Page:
Microsoft: Google's Heart Not In Cloud Computing As Competition Heats Up

Microsoft is calling out its main cloud computing competitor, claiming that its chief rival isn't "all in" when it comes to the cloud.

The software superpower said that the recent launch of Microsoft Office 365, its cloud-based productivity suite, is further proof that the company is serious about its cloud plans and a sign that Microsoft is continuing to win the war against Google and its Google Apps cloud communication and collaboration suite as Microsoft and Google battle for cloud computing dominance.

"When customers evaluate us side-by-side we're winning most of the deals [against Google] when it comes to the cloud-based productivity," Tom Rizzo, senior director of Microsoft Online Services said in an interview with CRN. "And I would say it's because customers have come to expect a certain class of service and functionality that Google just can't provide, nor are their hearts really in it. At the end of the day they make their money from ads not through Google Apps."

Google, however, disputes those claims that its heart isn't in the cloud and said that cloud computing is not a zero sum game that will have one clear winner as cloud computing vendors compete in the market.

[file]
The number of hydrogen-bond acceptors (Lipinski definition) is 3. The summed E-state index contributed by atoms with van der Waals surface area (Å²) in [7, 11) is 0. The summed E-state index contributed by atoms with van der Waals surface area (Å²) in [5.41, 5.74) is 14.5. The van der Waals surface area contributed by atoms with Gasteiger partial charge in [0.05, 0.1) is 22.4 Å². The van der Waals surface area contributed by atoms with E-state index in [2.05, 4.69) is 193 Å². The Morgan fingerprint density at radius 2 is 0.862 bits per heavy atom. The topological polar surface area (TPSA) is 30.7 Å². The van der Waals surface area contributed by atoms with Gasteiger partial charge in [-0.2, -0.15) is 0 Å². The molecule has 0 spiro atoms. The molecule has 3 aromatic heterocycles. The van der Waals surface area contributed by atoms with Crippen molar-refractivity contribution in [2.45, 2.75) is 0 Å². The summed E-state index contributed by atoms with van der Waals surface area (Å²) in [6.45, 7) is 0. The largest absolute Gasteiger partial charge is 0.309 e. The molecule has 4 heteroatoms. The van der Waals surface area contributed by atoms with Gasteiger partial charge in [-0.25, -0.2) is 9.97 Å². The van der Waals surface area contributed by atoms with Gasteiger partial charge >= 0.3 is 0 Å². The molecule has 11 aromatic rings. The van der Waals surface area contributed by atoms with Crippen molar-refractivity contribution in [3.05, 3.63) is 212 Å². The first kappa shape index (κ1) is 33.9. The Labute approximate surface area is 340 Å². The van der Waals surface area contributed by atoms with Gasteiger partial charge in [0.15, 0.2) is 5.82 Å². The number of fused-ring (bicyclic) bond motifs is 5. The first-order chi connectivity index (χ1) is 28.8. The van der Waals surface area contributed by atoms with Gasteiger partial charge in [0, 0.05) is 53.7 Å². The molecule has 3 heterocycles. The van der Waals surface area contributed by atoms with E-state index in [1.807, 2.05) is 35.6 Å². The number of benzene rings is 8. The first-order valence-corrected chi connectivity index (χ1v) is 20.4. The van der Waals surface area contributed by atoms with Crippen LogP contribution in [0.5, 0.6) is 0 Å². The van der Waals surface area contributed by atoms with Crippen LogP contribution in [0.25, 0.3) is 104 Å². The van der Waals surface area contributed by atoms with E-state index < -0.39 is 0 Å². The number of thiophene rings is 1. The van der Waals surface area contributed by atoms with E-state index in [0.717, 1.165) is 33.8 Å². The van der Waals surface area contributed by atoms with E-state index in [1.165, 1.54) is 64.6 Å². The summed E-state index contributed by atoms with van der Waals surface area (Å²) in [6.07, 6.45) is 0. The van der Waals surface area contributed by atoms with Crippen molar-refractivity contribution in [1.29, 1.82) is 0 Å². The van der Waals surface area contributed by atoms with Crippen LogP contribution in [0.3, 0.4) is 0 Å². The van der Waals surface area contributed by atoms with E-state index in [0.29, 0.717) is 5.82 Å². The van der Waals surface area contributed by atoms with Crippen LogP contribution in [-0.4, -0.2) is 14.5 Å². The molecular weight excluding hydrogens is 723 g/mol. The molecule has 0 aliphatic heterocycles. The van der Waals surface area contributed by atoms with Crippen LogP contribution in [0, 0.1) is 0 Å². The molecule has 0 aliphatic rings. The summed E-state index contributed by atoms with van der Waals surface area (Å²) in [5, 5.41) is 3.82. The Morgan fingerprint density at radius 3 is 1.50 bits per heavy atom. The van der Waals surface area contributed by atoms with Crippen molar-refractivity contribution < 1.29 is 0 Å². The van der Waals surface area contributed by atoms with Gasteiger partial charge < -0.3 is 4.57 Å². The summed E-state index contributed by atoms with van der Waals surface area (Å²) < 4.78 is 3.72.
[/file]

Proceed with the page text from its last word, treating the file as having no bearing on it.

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"We're a company born on the Web and we're 100 percent Web," said Google spokesman Andrew Kovacs. "I don't know how we could be more in."

The cloud computing war between Microsoft and Google has brewed for more than a year with the pair of powerhouses going tit-for-tat with features and functions, highlighting big customer wins and vying for government and municipal e-mail contracts. Google has heavily pushed its migration tools to move users off of Microsoft products like Exchange and Outlook and has stumped to get users off of Microsoft Office and onto its cloud-based Google Docs productivity suite. Google most recently launched Google Cloud Connect for Microsoft Office a plug-in that lets Office users view and collaborate in Office documents within Google Docs and in Google's cloud.